- Maersk Line will offer instant booking and confirmation on nearly all cargo shipments by mid-2019, CEO Søren Skou told attendees at TPM 2019 in Long Beach, California. The carrier introduced an online instant booking platform in November 2018.
- Maersk cut down the time needed to confirm documentation for digitally booked freight shipments from eight hours to about two hours, Skou said. The CEO hopes for one-hour documentation confirmation next year.
- "We take 99% of bookings in digital form," Skou told attendees.
Analysts have lauded Maersk for its forward-thinking digital strategies among ocean carriers. The industry as a whole is slow to digitalize, a fact openly acknowledged by shippers, carriers and freight forwarders alike at the TPM 2019 conference. Anne-Sophie Zerlang Karlsen, Global Head of Reefer Management for Maersk Line, even likened ocean carriers to dinosaurs.
Slowly but surely, as the pace of ocean freight goes, carriers are beginning to recognize the benefits of digital processes.
On the sidelines of the conference, Freightos CEO Zvi Schreiber told Supply Chain Dive that digital freight booking, whether on platforms like his or directly through Maersk, creates better customer service.
The customer-centric model is one Maersk has tapped into recently. It is looking at solutions that aim to resolve shipper pain points and reduce complexity in the supply chain, Skou said.
One strategy is to become a one-stop-shop for shippers as a provider of end-to-end supply chain solutions. Maersk has aimed to do so by divesting parts of its business tangential to logistics and shipping, such as oil drilling, while beefing up related segments, such as its merger with Damco.
CMA CGM seems to be pursuing a similar position of end-to-end service provider as it bought shares in CEVA logistics and launched an offer for control of the remaining shares.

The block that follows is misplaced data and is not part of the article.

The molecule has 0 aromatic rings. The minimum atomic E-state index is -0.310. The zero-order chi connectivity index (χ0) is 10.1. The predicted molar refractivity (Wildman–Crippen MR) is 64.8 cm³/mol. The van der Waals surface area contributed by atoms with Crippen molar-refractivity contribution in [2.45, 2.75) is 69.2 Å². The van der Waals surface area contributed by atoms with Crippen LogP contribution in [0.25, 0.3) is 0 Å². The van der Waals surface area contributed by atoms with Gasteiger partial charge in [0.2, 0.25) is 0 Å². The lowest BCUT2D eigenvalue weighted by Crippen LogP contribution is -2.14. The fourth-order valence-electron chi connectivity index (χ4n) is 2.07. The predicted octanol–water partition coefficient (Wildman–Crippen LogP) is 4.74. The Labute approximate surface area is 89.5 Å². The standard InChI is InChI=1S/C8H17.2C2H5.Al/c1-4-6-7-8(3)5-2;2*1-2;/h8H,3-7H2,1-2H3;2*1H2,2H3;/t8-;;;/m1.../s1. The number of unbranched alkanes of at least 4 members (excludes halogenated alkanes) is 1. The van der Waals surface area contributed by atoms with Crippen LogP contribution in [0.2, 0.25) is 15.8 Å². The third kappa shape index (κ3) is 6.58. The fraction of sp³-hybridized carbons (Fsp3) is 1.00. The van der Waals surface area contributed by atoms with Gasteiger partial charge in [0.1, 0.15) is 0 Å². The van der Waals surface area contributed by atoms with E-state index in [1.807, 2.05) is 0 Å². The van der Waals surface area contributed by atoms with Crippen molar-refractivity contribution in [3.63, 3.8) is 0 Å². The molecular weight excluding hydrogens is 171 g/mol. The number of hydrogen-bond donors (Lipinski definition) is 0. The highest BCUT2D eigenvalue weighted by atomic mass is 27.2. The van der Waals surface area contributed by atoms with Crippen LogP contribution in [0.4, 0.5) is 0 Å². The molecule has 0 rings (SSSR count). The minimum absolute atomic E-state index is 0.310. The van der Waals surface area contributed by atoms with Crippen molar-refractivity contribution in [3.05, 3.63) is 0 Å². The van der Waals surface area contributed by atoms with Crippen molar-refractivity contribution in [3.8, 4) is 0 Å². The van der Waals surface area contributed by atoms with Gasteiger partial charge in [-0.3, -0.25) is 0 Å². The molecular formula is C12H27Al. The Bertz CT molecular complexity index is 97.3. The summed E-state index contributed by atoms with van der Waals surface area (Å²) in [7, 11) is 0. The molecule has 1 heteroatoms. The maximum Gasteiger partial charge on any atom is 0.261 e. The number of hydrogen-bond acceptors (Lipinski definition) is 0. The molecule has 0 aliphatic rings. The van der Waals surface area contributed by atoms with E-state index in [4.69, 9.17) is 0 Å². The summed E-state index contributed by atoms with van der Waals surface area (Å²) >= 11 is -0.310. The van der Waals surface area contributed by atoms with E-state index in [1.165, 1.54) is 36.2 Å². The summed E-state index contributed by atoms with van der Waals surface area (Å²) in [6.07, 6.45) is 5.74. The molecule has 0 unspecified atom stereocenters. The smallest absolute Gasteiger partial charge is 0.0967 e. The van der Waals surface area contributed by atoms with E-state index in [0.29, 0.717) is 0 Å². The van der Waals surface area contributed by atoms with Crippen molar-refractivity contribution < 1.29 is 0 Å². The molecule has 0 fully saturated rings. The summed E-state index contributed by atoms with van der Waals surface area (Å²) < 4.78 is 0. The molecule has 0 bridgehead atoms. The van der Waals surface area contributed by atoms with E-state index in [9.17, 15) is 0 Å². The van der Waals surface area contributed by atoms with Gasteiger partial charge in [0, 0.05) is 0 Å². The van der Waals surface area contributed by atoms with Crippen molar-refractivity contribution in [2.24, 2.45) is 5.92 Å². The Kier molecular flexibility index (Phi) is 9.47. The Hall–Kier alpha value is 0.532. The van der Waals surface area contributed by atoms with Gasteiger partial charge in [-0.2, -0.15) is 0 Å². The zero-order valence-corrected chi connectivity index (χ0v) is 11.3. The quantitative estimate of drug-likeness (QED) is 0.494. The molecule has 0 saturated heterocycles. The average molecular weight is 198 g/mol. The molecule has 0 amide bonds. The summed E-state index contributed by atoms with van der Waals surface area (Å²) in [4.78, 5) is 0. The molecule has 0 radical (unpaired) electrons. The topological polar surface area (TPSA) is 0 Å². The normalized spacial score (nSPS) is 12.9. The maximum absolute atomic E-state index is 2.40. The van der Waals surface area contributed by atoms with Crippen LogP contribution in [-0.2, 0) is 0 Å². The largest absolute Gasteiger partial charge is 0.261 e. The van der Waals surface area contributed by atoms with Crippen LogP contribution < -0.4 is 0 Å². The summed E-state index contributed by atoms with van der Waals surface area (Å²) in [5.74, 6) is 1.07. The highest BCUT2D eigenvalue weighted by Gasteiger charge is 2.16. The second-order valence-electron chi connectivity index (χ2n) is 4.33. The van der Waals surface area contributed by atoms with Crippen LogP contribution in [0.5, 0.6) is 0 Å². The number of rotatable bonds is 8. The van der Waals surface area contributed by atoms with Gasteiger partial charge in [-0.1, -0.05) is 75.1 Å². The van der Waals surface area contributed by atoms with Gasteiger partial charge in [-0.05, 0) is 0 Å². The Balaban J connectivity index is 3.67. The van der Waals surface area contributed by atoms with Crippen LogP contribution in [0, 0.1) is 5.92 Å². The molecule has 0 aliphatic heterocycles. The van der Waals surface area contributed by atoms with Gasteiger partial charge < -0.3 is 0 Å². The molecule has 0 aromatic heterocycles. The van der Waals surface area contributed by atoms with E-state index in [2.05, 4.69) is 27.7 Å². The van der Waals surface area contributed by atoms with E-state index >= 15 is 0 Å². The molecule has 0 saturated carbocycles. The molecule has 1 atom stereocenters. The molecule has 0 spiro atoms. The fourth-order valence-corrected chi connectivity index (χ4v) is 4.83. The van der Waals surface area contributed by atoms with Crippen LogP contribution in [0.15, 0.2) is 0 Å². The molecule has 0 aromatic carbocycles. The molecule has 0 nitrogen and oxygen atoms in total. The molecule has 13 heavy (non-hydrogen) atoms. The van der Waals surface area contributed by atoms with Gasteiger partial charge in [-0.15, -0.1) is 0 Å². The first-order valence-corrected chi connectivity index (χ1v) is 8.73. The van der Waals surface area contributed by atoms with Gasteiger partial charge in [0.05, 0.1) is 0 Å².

Maersk is in the process of transforming to becoming the global integrator of container #logistics, providing customers with end-to-end #supplychain solutions. Søren Skou is speaking with @PeterTirschwell at #TPM2019. #readyforanything pic.twitter.com/v7oPot0ZDj— Maersk (@Maersk) March 5, 2019
Maersk also wants to resolve the pain point of low visibility — a longstanding source of tension between cargo owners and carriers. Shippers at the conference voiced complaints of cargo rolled over without reason or notice and a lack of schedule reliability.
"Customers will get better insight into their supply chains, and Maersk will save costs," Skou said of increased visibility. Maersk's ability to offer digital and instant bookings for the vast majority of customers also indicates a level of internal visibility at the carrier. Though instant booking does raise some concerns about the role of freight forwarders and whether the carrier's push toward end-to-end solutions could phase out the middlemen.
Typically in the past, Maersk directed small- and medium-sized shippers to forwarders, Skou said, because the shipping line didn't have the resources or manpower needed to manage them. But that's changing, with shippers of all sizes able to book directly with Maersk, he said.
Still, forwarders book just under half of Maersk's business, according to Skou, indicating the forwarders may be more like partners than competitors.